Atlas Survival Shelters CEO Ron Hubbard sits inside a model BombNado shelter at his Montebello, California factory. 
Atlas Survival Shelters CEO Ron Hubbard sits inside a model BombNado shelter at his Montebello, California factory.  - 
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Ron Hubbard is stepping into a 26-foot steel bunker ready to be buried several feet underground.

“You can feel the pressure difference in here, and also you can feel the air change as well,” he said.

Hubbard is the president of Montebello, California-based Atlas Survival Shelters. He’s one of several entrepreneurs in the bunker business who said that these days, more customers are in the market for a place to hunker down.

Rising tensions between North Korea and the U.S. are on buyers’ minds, according to Hubbard. He said news about hurricanes, earthquakes and the increased threat of nuclear war are driving interest in his backyard bunkers, that starting at $18,999, are seen as a real estate perk.

“Builders feel that it’s a good investment to add to a new house being built,” Hubbard said. Atlas Survival Shelters opened a new factory in Texas earlier this year. Hubbard said sales are up in 2017.

Another bunker maker reporting brisk business is Robert Vicino, CEO and founder of The Vivos Group, a network of high-end community shelters in the U.S. and Europe.

"Our sales are up tenfold over last year,” Vicino said at his Del Mar, California home office. Vivos’ website compares its bunkers to a "modern day Noah's Ark.” Vicino said they offer nuclear blast-proof apartments that come stocked with basics — food, water, medical supplies — but also creature comforts, like entertainment and workout facilities.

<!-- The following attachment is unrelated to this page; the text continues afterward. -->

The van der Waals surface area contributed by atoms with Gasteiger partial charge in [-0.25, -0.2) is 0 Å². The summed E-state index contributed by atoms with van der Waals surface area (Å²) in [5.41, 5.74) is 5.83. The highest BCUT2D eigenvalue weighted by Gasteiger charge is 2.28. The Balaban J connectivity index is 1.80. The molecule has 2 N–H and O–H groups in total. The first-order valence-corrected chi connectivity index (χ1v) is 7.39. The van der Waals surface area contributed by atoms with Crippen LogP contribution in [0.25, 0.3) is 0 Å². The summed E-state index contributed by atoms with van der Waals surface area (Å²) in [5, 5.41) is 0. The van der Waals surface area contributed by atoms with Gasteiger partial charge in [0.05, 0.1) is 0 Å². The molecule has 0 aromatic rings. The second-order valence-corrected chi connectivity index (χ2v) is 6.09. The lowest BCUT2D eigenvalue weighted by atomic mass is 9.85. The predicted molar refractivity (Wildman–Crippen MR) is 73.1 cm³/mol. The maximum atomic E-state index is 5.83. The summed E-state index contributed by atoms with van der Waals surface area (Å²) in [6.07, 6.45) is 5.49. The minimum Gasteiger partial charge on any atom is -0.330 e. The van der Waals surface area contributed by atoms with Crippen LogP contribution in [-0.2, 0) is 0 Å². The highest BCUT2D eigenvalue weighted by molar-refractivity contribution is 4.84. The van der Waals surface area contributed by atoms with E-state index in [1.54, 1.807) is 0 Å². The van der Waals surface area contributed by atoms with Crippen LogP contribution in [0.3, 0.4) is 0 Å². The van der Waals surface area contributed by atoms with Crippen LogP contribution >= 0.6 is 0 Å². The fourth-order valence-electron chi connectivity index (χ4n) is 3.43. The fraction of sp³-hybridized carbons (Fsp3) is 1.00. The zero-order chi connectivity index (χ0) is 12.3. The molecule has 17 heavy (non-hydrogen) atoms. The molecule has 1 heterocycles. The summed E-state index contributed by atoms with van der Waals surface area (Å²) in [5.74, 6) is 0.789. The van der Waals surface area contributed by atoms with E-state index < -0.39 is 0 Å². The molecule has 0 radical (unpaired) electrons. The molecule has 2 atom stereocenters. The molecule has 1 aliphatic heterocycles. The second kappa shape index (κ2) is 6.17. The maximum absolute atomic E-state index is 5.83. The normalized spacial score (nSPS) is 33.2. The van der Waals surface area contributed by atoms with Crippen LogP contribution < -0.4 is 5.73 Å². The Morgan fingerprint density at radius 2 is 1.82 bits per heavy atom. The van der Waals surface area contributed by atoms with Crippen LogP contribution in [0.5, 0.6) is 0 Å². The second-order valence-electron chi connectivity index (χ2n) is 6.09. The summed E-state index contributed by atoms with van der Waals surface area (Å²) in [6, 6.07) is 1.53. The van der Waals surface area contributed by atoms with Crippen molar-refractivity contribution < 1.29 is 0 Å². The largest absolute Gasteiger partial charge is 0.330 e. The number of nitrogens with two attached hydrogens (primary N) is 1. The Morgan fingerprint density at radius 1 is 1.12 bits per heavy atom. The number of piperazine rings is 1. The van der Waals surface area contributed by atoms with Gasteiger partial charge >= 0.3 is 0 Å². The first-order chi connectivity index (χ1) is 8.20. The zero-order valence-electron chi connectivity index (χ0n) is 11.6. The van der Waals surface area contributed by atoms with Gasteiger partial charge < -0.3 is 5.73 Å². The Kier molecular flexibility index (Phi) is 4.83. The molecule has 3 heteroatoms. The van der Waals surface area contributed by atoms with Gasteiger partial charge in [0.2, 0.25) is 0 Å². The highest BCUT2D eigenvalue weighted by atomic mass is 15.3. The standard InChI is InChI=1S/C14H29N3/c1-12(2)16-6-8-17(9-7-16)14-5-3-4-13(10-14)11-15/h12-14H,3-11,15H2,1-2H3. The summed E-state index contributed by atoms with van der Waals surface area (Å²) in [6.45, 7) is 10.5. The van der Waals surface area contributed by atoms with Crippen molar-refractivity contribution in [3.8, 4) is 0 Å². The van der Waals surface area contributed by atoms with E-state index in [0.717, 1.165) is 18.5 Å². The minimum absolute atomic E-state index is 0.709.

"It gets them to the other side of whatever the catastrophic event is, until it's safe to come out on the surface," he said.

Vicino resists the suggestion that he is profiting by encouraging paranoia. “The fear is already out there. The threats are out there. We didn’t create them,” he said.

Some disaster preparedness experts are dubious about people investing in high priced shelters or bunkers. Hal Kempfer is a retired Marine Reserve Lt. Col. and CEO of Knowledge and Intelligence Program Professionals, a consultancy for strategic management services, such as best practices to deal with threats to national security. 

“Getting to your bunker in the hills? Probably not going to make it, in most cases,” he said.

During a seminar on nuclear preparedness for the city of Long Beach, California, Kempfer said that in the event of a disaster, people are more likely to need to shelter in place, at home or at the office. “So I always have lots of water on hand. I got big bottles of water,” he said. “Because that’s the first thing we’re going to run out of.”

Kempfer recommends enough water for a minimum of 3 to 4 days. 

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